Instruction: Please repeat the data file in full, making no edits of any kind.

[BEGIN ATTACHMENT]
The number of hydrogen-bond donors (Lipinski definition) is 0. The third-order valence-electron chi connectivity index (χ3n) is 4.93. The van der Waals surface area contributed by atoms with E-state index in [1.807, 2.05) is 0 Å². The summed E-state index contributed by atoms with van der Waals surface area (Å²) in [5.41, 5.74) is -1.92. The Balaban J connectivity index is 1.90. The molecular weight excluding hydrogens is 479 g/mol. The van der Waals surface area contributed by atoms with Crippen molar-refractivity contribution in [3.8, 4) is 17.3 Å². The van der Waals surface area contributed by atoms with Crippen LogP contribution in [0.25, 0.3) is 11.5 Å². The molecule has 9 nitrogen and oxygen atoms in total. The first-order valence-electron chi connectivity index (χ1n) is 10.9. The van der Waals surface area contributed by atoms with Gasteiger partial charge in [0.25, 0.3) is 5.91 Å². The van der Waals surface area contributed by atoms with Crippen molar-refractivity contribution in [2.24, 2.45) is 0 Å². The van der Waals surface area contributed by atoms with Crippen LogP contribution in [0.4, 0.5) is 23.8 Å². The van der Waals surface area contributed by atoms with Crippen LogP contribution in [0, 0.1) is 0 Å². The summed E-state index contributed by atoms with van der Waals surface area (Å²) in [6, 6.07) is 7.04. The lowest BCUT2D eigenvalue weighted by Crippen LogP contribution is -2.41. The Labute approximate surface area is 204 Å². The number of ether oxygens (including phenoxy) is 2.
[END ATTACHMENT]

The number of hydrogen-bond donors (Lipinski definition) is 0. The third-order valence-electron chi connectivity index (χ3n) is 4.93. The van der Waals surface area contributed by atoms with E-state index in [1.807, 2.05) is 0 Å². The summed E-state index contributed by atoms with van der Waals surface area (Å²) in [5.41, 5.74) is -1.92. The Balaban J connectivity index is 1.90. The molecular weight excluding hydrogens is 479 g/mol. The van der Waals surface area contributed by atoms with Crippen molar-refractivity contribution in [3.8, 4) is 17.3 Å². The van der Waals surface area contributed by atoms with Crippen LogP contribution in [0.25, 0.3) is 11.5 Å². The molecule has 9 nitrogen and oxygen atoms in total. The first-order valence-electron chi connectivity index (χ1n) is 10.9. The van der Waals surface area contributed by atoms with Gasteiger partial charge in [0.25, 0.3) is 5.91 Å². The van der Waals surface area contributed by atoms with Crippen molar-refractivity contribution in [2.24, 2.45) is 0 Å². The van der Waals surface area contributed by atoms with Crippen LogP contribution in [0.4, 0.5) is 23.8 Å². The van der Waals surface area contributed by atoms with Crippen LogP contribution in [0, 0.1) is 0 Å². The summed E-state index contributed by atoms with van der Waals surface area (Å²) in [6, 6.07) is 7.04. The lowest BCUT2D eigenvalue weighted by Crippen LogP contribution is -2.41. The Labute approximate surface area is 204 Å². The number of ether oxygens (including phenoxy) is 2.